Agricultural and Food Science Technician

What Does an Agricultural and Food Science Technician Do?
Agricultural and food science technicians play an important role in the research, production and supervision of the meats and produce we eat every day. While many of the technicians’ duties are interchangeable, they have some distinguishable differences that add to the greater goal: safe, nutritional food that meets national regulations. Agricultural technicians are most interested in animal research, food production and the quality of crops and meats. They work with agricultural scientists to study plants and animals’ nutritional value, quality, and their resistance to diseases and insects. Some agricultural technicians assist with animal breeding to evaluate nutrition, while others are focused on improving the amount and quality of crops. On the other hand, food science technicians are more concerned with the laws and regulations concerning the animal or plant products they test. Much of their work involves research, testing and quality control of food additives and preservatives to ensure compliance with Food and Drug Administration policies. Agricultural and food science technicians help scientists and food technologists make foods safer, healthier and more resistant to disease or pests.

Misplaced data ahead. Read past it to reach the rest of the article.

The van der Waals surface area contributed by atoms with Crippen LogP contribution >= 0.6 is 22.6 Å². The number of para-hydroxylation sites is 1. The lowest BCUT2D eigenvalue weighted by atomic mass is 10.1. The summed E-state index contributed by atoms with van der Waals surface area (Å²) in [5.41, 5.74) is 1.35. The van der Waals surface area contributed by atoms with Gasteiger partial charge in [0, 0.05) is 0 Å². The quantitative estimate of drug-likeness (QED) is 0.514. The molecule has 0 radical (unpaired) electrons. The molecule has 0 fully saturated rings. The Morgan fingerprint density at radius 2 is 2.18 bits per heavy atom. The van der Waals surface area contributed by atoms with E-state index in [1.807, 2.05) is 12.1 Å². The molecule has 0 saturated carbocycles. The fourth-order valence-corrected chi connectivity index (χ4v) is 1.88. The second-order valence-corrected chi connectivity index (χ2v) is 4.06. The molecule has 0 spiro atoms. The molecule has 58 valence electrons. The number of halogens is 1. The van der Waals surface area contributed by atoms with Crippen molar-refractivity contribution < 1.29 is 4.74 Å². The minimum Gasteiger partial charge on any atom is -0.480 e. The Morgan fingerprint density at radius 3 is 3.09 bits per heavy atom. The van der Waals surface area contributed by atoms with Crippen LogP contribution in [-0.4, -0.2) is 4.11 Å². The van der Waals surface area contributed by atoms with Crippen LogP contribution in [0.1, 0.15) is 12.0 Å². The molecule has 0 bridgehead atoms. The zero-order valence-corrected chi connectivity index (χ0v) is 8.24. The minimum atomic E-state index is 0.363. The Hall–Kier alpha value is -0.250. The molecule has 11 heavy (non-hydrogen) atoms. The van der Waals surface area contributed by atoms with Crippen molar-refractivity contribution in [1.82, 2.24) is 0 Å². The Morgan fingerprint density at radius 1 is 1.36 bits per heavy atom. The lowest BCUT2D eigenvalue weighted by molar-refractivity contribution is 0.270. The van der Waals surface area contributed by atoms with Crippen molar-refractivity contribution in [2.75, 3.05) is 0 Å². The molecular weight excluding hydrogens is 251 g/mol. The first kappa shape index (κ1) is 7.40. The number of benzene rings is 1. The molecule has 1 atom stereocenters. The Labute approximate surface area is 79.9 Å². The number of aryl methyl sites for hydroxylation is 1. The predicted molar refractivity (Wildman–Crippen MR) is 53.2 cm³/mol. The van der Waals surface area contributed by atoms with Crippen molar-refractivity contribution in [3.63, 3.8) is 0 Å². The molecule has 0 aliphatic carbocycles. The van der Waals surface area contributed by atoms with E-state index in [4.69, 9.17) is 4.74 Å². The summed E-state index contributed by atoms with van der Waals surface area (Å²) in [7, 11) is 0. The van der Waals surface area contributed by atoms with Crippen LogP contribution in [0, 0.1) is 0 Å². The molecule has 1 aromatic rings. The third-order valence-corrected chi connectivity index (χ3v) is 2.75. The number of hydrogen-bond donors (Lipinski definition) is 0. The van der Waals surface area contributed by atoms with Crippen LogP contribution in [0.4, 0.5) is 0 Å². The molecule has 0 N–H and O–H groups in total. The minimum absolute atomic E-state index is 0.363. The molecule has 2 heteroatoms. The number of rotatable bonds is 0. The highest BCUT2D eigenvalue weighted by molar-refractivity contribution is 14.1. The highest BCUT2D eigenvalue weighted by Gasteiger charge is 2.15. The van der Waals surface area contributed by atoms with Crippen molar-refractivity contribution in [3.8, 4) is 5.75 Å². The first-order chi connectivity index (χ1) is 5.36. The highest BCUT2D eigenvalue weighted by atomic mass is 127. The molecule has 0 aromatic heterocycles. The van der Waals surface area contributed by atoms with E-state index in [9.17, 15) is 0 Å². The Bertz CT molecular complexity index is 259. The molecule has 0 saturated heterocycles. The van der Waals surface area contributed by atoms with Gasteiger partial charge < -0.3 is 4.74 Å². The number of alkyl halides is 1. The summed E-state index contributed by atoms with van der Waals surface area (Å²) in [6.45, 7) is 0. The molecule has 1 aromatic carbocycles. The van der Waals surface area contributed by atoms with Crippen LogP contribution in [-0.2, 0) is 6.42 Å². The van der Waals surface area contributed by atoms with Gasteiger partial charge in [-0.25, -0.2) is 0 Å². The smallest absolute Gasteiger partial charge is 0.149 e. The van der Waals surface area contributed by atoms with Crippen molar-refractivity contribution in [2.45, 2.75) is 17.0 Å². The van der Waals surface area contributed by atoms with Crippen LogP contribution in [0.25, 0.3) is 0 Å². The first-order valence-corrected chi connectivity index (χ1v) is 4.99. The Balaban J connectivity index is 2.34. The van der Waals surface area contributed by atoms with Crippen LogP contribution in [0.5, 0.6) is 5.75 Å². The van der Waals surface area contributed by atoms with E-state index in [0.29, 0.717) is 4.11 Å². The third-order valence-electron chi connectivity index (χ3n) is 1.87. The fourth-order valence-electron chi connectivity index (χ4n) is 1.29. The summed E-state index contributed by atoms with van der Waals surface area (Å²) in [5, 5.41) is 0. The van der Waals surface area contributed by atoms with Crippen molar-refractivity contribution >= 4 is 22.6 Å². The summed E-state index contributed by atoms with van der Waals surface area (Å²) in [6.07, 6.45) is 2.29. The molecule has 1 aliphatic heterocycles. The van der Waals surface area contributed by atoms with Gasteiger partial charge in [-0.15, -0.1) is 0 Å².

What Is the Employment and Salary Outlook for an Agricultural and Food Science Technician?
The employment and salary outlook for agricultural and food science technicians is expected to be favorable. According to the Bureau of Labor Statistics, the employment rate for technicians is projected to increase by 9 percent, during the 2008-2018 decade. Researchers expect biotechnology research and agricultural science advancements to increase as it becomes more important to stabilize agricultural output and the use of natural resources. Also, technicians will be called upon to increase research of biofuels. The salary outlook for technicians is also expected to remain positive, with the best job opportunities occurring at postsecondary institutions, scientific research and development services, as well as at animal slaughtering and processing plants. Agricultural and food science technicians made an average salary of $33,990 in 2008, according to the Bureau. The top-paying industries for technicians in that same year were chemical and allied products merchant wholesalers, followed by management of companies and enterprises and local governments.

How Can I Become an Agricultural and Food Science Technician?
Your journey to become an agricultural and food science technician begins with earning an associate degree in applied science or another science technology subject. An associate degree takes about two years to complete and provides an easy transfer to a four-year college or entry into the field. During your associate degree program, you’ll take general science and math courses, as well as gain hands-on experience in lab experiments and research projects. You will obtain helpful career preparation that combines scientific principles and theory in addition to communication and teamwork challenges that will prepare you for professional work. Once you’ve completed two years of formal training, you can take your technical knowledge and trained skills to the workplace. An entry-level technician position will introduce you to the basic fundamentals of animal research, meat and produce testing procedures, as well as government regulations and safety measures.